AHA, AAMC File Lawsuit Over Outpatient Payment Policy That Threatens Patient Access to Care

Joint statement by the American Hospital Association (AHA) and the Association of American Medical Colleges (AAMC)

AAMC President and CEO Darrell G. Kirch, MD, and AHA President and CEO Rick Pollack issued the following statement on the filing of a lawsuit against the federal government regarding payment reductions outlined in the CY 2019 Outpatient Prospective Payment Schedule (OPPS) final rule:

Today, the American Hospital Association (AHA) and the Association of American Medical Colleges (AAMC) filed a lawsuit against the U.S. Department of Health and Human Services (HHS) over an ill-advised and unlawful payment reduction to the outpatient prospective payment system (OPPS) that threatens access to care and hospitals’ and health systems’ ability to continue to meet the needs of their patients, especially those with the most complex needs and those in vulnerable communities.

At issue is a dramatic policy shift in the recent Centers for Medicare & Medicaid Services’ (CMS) OPPS final rule that reduced payments for off-campus hospital outpatient clinic visits. Today’s lawsuit argues that CMS is acting outside the law to make this harmful policy change.

The associations are joined in the suit by hospital plaintiffs: Olympic Medical Center in Port Angeles, Wash., Mercy Health in Muskegon, Mich., and York Hospital in York, Maine. The lawsuit was filed in the U.S. District Court for the District of Columbia.

“These cuts directly undercut the clear intent of Congress to protect hospital outpatient departments because of the real and crucial differences between them and other sites of care,” said Rick Pollack, president and CEO of the AHA. “For example, patients who receive care in a hospital outpatient department are more likely to be poorer and have more severe chronic conditions than patients treated in an independent physician office. In addition, only hospitals provide 24/7 access to care for patients, regardless of their ability to pay, hospitals are held to far higher regulatory requirements, and hospital outpatient departments in inner cities and rural areas are often the only sites of care that provide the services they do.”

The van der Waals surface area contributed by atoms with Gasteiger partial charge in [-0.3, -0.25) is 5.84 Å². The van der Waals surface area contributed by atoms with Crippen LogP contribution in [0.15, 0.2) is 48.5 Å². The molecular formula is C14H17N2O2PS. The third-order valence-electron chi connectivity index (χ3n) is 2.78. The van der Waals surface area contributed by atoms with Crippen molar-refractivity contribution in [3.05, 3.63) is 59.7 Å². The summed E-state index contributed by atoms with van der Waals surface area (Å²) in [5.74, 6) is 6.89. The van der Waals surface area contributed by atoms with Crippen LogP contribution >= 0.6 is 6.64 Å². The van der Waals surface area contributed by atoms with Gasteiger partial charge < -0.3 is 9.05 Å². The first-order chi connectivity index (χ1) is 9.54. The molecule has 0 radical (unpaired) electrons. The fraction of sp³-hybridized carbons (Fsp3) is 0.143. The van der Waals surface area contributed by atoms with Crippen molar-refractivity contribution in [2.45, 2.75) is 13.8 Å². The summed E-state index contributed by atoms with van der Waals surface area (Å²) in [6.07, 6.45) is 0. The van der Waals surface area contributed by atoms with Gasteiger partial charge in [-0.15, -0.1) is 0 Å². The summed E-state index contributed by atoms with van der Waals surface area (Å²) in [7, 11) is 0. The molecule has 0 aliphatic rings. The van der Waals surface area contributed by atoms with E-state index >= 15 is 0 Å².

“It is alarming that CMS continues to propose cuts that will harm the teaching hospitals that provide care to the most vulnerable patients, including Medicare beneficiaries. Patients who seek care at teaching hospital off-campus outpatient departments often can only find care at these institutions,” said Darrell G. Kirch, MD, president and CEO of the AAMC. “Successfully managing the complex medical needs of these patients requires considerable resources and coordination, and hospital outpatient departments are best positioned to provide that level of care.”

For additional information, a copy of the complaint can be found here.


The Association of American Medical Colleges is a not-for-profit association dedicated to transforming health care through innovative medical education, cutting-edge patient care, and groundbreaking medical research. Its members are all 152 accredited U.S. and 17 accredited Canadian medical schools; nearly 400 major teaching hospitals and health systems, including 51 Department of Veterans Affairs medical centers; and more than 80 academic societies. Through these institutions and organizations, the AAMC serves the leaders of America’s medical schools and teaching hospitals and their more than 173,000 full-time faculty members, 89,000 medical students, 129,000 resident physicians, and more than 60,000 graduate students and postdoctoral researchers in the biomedical sciences.